Russia’s Federation Council lawmakers have come up with a preliminary list of those responsible for barring the country’s national team from participating in the 2018 Winter Olympic Games in PyeongChang, and who will therefore face restrictions from Moscow after the end of competitions in South Korea, RBC writes on Thursday with reference to sources in the upper house of parliament. The President of the World Anti-Doping Agency (WADA) Sir Craig Reedie, the US Special Counsel Robert Mueller, the head of the WADA Commission investigating Sochi Olympics doping accusations Richard McLaren, commission member Richard Young and Chief Investigator Martin Dubbey are on the blacklist, the paper says. It also confirmed earlier reports that the preliminary list includes around ten people. Once the list is approved, the Federation Council will turn to the Internal Affairs Ministry to restrict entry to the Russia Federation for those people, one of the sources said, while the second did not rule out even wider sanctions against foreign officials. "This depends on their involvement in the situation related to barring our athletes," he said, adding that "strictly individual" decisions would be made against each of them.
In December 2017, the Executive Board of the International Olympic Committee ruled to allow only Russia’s clean athletes to take part in the upcoming 2018 Winter Olympic Games in South Korea under the status of neutral athletes, while the country’s national squad was officially barred from participating in the upcoming Games over multiple doping abuse allegations. This followed the release of a report by Richard McLaren, which summed up the results of an investigation into the alleged violations of anti-doping rules during the 2014 Sochi Olympic Games.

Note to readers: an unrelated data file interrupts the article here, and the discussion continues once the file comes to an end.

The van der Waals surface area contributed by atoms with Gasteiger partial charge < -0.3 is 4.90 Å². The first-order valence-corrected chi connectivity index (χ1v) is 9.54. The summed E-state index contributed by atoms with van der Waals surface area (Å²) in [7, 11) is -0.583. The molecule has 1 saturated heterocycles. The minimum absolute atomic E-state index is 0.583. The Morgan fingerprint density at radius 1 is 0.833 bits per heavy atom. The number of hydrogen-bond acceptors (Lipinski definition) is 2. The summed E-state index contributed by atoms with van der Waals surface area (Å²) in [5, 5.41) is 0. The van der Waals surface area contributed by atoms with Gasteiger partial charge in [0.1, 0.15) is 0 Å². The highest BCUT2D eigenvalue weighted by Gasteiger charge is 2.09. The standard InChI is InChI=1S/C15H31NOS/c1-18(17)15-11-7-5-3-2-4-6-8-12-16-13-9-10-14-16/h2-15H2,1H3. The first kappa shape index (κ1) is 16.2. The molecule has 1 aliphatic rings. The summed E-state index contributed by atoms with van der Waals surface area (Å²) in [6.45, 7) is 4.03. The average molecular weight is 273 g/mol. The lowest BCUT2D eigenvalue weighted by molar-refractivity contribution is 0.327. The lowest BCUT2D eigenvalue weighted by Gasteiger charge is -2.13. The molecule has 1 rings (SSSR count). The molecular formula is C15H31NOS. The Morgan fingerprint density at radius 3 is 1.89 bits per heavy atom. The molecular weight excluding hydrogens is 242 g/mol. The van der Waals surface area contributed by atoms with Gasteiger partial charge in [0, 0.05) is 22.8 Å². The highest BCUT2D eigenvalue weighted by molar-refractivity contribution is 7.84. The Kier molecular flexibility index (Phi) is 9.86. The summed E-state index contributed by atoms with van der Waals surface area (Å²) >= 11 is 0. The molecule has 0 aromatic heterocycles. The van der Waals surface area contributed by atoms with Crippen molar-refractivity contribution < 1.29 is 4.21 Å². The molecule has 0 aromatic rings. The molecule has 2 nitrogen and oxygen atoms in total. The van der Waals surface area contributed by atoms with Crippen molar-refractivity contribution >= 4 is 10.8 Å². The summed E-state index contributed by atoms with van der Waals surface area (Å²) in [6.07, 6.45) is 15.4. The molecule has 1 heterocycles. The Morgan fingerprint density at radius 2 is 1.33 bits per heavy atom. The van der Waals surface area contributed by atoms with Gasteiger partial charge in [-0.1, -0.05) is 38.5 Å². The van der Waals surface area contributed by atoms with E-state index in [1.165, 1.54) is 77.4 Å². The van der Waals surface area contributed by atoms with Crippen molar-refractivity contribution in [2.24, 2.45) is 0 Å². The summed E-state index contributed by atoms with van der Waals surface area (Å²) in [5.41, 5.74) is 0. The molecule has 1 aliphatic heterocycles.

Earlier this week Izvestia wrote with reference to the head of the Federation Council's Commission on Protection of State Sovereignty Andrey Klimov that senators are hammering out personal sanctions against WADA officials, including criminal cases opened, and restrictions on entry to the country. In an interview with RBC Klimov said that "many international sports officials are under enormous pressure, both psychological, information, material and legal in certain cases." "This pressure is being put by known persons and organizations, which are related to special services and other organizations involved in activities against Russia," he added.
Yevgeny Minchenko, a political scientist and head of Minchenko Consulting, considers the decision on personal sanctions in question to be in line with the general logic of worsening relations between Russia and western countries. However, Moscow would better not be at loggerheads with global sports organizations, since there are still international competitions ahead, primarily the 2018 FIFA World Cup in Russia, he told RBC.
The draft presidential decree on the state border policy, released by Russia’s Federal Security Service earlier this week, clarifies the country’s national interests and substantially increases the list of potential threats, Kommersant says. The draft decree, which is an amendment of the document approved by first President Boris Yeltsin in 1996, focuses on a new geopolitical situation, where Russia is exposed to international terrorism and separatism, and implications of destabilization in border areas.